Since they’ve been a thing, it’s been nigh on impossible to get away from the ‘holy trinity’ of the road-going motorcar as we know it; the McLaren P1, the Porsche 918 Spyder, and LaFerrari.
Hypercars are nowadays rather more tempting than supercars, but still few float my boat absolutely. And that stands true for these three. The LaFerrari here is probably the only one that really interests me.
Besides, figures have always been important in things like these and the LaFerrari beats the other two in two big regards. It has more power, 963bhp from the combined efforts of its V12, and KERS electric motor, and has less weight to carry around.
And it feels the most special. As I’ve said before, it’s probably all down to the badge. It’s great to see McLaren back in business and they’ve filled themselves into the supercar market superbly. But not only do I not know what the hell they’re trying to do at this moment, but they seem very clinical. Porsche are unquestionably good and have met with immense success, but somehow have never absolutely seemed to be at the top level of premium brands. With Ferrari, meanwhile, you just sort of expect greatness everywhere.
It also looks the best to me. When I think of a mad machine designed for uncharted speed, this is what I imagine it looks like. And it looks really great. Just as a Ferrari should. Indeed, despite a slightly more modern engine relatively speaking, everything about this car lives up to its name – it is the Ferrari.
But of course, that’s before you drive it. You have to wonder if anything really can contain 963bhp of power heading to the rear wheels at all times, no matter how much you try to tame it. We’ve seen not even race cars go mad under that sort of power, so what about this?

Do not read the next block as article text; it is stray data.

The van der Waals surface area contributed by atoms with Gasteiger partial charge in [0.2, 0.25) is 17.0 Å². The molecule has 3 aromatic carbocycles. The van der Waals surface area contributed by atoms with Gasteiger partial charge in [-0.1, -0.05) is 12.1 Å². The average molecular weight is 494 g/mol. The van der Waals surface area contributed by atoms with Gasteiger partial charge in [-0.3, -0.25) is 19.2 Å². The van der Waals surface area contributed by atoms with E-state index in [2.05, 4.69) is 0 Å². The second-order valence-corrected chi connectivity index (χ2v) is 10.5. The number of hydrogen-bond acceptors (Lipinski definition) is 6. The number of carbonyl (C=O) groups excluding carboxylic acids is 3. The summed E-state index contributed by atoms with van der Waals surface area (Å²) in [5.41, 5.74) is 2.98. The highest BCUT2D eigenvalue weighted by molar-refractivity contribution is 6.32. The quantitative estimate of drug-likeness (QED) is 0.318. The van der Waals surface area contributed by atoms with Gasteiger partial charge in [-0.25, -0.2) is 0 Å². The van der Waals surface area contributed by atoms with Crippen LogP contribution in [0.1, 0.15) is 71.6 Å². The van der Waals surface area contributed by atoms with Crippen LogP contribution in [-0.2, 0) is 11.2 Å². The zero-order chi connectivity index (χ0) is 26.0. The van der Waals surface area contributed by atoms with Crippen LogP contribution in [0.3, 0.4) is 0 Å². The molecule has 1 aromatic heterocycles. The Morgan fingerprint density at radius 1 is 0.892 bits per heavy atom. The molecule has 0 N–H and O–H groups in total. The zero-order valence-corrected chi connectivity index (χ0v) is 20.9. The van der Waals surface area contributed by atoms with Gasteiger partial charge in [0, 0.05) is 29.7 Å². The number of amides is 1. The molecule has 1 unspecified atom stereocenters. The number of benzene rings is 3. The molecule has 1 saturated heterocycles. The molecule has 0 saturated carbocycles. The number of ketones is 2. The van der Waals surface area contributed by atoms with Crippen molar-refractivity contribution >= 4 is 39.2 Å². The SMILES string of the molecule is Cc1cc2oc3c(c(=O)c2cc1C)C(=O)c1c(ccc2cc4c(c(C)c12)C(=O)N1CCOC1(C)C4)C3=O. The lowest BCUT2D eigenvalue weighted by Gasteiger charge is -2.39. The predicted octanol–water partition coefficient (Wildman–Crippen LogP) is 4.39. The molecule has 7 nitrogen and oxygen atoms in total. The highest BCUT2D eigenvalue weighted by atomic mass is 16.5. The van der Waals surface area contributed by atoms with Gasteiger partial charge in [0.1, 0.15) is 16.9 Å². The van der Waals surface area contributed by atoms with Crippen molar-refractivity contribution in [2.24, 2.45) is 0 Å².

Well somehow, it manages it. And superbly. Getting away it barely flinches, as the screaming V12 takes off and works its way through the short first gears at blinding speed. Just like that you’re off and running. Then you get to the first corner where there’s another surprise in store. It doesn’t go mad once you get back on the throttle. Just a little flick and it carries on straight and true, at such speed you’re onto the next before you even know it. It is fantastic.
As you probably would have guessed, absolutely flat out it’s blitzkrieg. 7th gear is surprisingly tall, but this is probably just what a cruise gear would be in real life. And in it, you’ll still hit 190 down Yas Marina’s longest straight even if you’re still nervy about touching the throttle beforehand. For the best of this, use onboard view where the speedo in kph changes faster than you could ever process.
I said I was still a little afraid to hit the throttle out of corners at first, but that was just me at first. Speaking of corners, LaFerrari isn’t invincible through them. At the end of the day it is still a humble road car, so you have to know your limits here. However, while you have to keep cornering speeds calm, you can get out of them far faster and easier than anything else like it, so you’re really totally safe in that regard.
Where LaFerrari really makes its cornering gains is into them. The brakes are way, way better than you’d expect. I found this out the hard way – on one run into the first corner, I missed my braking point totally and completely. At the speed this thing goes, I was expecting to go straight into the wall without question. But such was its stopping power that somehow, I stopped just before it went nose first into the barrier. That was almost better, if anything, than the speed of the thing.
Really, LaFerrari has something for everyone here and it really is, quite simply, one of those must-try cars. With the status it holds in the modern world of cars, it’s already quite noticeable. But it’s more than just big numbers and speed. Because no matter who you are, you really can hold your own in this car. That’s definitely the biggest achievement of them all.
Trust me. Once you’ve tried it you’ll know what I mean.